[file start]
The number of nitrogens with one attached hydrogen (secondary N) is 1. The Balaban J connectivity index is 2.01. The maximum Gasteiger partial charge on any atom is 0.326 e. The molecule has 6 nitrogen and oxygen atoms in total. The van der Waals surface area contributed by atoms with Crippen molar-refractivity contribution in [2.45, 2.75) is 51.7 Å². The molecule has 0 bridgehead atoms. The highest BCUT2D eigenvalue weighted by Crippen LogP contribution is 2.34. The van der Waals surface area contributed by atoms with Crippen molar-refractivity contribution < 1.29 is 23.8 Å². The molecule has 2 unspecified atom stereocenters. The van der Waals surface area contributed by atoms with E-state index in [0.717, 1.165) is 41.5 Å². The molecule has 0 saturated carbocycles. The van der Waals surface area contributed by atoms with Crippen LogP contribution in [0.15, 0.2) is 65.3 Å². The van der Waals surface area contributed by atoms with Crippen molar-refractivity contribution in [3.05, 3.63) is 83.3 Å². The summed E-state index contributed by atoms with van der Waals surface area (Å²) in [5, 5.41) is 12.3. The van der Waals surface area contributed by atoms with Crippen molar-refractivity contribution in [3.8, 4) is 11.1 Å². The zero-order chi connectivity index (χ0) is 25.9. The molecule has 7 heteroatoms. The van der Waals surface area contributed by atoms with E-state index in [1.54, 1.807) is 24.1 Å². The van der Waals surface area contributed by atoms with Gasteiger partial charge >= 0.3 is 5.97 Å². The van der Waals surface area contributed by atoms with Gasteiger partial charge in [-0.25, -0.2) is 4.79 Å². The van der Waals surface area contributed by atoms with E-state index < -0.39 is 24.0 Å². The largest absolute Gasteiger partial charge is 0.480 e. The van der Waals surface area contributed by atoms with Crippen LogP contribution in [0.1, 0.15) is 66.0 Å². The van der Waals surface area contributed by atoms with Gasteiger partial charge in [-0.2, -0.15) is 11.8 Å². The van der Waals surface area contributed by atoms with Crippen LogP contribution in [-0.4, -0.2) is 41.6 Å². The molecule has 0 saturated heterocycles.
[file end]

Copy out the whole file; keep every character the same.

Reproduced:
The number of nitrogens with one attached hydrogen (secondary N) is 1. The Balaban J connectivity index is 2.01. The maximum Gasteiger partial charge on any atom is 0.326 e. The molecule has 6 nitrogen and oxygen atoms in total. The van der Waals surface area contributed by atoms with Crippen molar-refractivity contribution in [2.45, 2.75) is 51.7 Å². The molecule has 0 bridgehead atoms. The highest BCUT2D eigenvalue weighted by Crippen LogP contribution is 2.34. The van der Waals surface area contributed by atoms with Crippen molar-refractivity contribution < 1.29 is 23.8 Å². The molecule has 2 unspecified atom stereocenters. The van der Waals surface area contributed by atoms with E-state index in [0.717, 1.165) is 41.5 Å². The molecule has 0 saturated carbocycles. The van der Waals surface area contributed by atoms with Crippen LogP contribution in [0.15, 0.2) is 65.3 Å². The van der Waals surface area contributed by atoms with Crippen molar-refractivity contribution in [3.05, 3.63) is 83.3 Å². The summed E-state index contributed by atoms with van der Waals surface area (Å²) in [5, 5.41) is 12.3. The van der Waals surface area contributed by atoms with Crippen molar-refractivity contribution in [3.8, 4) is 11.1 Å². The zero-order chi connectivity index (χ0) is 25.9. The molecule has 7 heteroatoms. The van der Waals surface area contributed by atoms with E-state index in [1.54, 1.807) is 24.1 Å². The van der Waals surface area contributed by atoms with Gasteiger partial charge >= 0.3 is 5.97 Å². The van der Waals surface area contributed by atoms with Gasteiger partial charge in [-0.25, -0.2) is 4.79 Å². The van der Waals surface area contributed by atoms with E-state index < -0.39 is 24.0 Å². The largest absolute Gasteiger partial charge is 0.480 e. The van der Waals surface area contributed by atoms with Crippen LogP contribution in [0.1, 0.15) is 66.0 Å². The van der Waals surface area contributed by atoms with Gasteiger partial charge in [-0.2, -0.15) is 11.8 Å². The van der Waals surface area contributed by atoms with Crippen LogP contribution in [-0.4, -0.2) is 41.6 Å². The molecule has 0 saturated heterocycles.